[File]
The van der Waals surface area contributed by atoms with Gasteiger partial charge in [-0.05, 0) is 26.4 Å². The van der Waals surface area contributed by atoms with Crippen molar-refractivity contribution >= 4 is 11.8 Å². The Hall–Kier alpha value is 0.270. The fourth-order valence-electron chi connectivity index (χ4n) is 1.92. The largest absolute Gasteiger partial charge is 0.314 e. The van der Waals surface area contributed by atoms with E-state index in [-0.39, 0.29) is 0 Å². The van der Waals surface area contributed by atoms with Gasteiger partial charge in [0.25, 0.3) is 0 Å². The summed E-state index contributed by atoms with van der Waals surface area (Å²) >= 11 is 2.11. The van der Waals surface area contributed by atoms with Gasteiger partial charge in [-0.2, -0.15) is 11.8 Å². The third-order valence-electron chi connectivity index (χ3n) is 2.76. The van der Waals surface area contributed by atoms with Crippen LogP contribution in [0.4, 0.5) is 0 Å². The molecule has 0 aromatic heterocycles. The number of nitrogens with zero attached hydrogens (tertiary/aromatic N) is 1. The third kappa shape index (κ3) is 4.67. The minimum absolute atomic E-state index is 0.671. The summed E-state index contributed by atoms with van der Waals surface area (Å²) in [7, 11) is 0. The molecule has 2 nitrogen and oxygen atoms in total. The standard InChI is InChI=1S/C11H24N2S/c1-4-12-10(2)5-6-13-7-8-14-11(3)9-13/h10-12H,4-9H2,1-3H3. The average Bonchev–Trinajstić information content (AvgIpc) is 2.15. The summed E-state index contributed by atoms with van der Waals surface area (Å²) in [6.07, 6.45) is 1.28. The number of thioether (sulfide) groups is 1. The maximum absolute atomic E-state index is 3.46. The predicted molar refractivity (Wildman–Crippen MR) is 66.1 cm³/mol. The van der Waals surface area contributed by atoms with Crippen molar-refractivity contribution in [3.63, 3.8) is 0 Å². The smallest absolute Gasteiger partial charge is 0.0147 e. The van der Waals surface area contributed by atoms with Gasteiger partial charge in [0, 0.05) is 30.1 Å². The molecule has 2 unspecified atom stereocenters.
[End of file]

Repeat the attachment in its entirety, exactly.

The van der Waals surface area contributed by atoms with Gasteiger partial charge in [-0.05, 0) is 26.4 Å². The van der Waals surface area contributed by atoms with Crippen molar-refractivity contribution >= 4 is 11.8 Å². The Hall–Kier alpha value is 0.270. The fourth-order valence-electron chi connectivity index (χ4n) is 1.92. The largest absolute Gasteiger partial charge is 0.314 e. The van der Waals surface area contributed by atoms with E-state index in [-0.39, 0.29) is 0 Å². The van der Waals surface area contributed by atoms with Gasteiger partial charge in [0.25, 0.3) is 0 Å². The summed E-state index contributed by atoms with van der Waals surface area (Å²) >= 11 is 2.11. The van der Waals surface area contributed by atoms with Gasteiger partial charge in [-0.2, -0.15) is 11.8 Å². The third-order valence-electron chi connectivity index (χ3n) is 2.76. The van der Waals surface area contributed by atoms with Crippen LogP contribution in [0.4, 0.5) is 0 Å². The molecule has 0 aromatic heterocycles. The number of nitrogens with zero attached hydrogens (tertiary/aromatic N) is 1. The third kappa shape index (κ3) is 4.67. The minimum absolute atomic E-state index is 0.671. The summed E-state index contributed by atoms with van der Waals surface area (Å²) in [7, 11) is 0. The molecule has 2 nitrogen and oxygen atoms in total. The standard InChI is InChI=1S/C11H24N2S/c1-4-12-10(2)5-6-13-7-8-14-11(3)9-13/h10-12H,4-9H2,1-3H3. The average Bonchev–Trinajstić information content (AvgIpc) is 2.15. The summed E-state index contributed by atoms with van der Waals surface area (Å²) in [6.07, 6.45) is 1.28. The number of thioether (sulfide) groups is 1. The maximum absolute atomic E-state index is 3.46. The predicted molar refractivity (Wildman–Crippen MR) is 66.1 cm³/mol. The van der Waals surface area contributed by atoms with Crippen molar-refractivity contribution in [3.63, 3.8) is 0 Å². The smallest absolute Gasteiger partial charge is 0.0147 e. The van der Waals surface area contributed by atoms with Gasteiger partial charge in [0, 0.05) is 30.1 Å². The molecule has 2 unspecified atom stereocenters.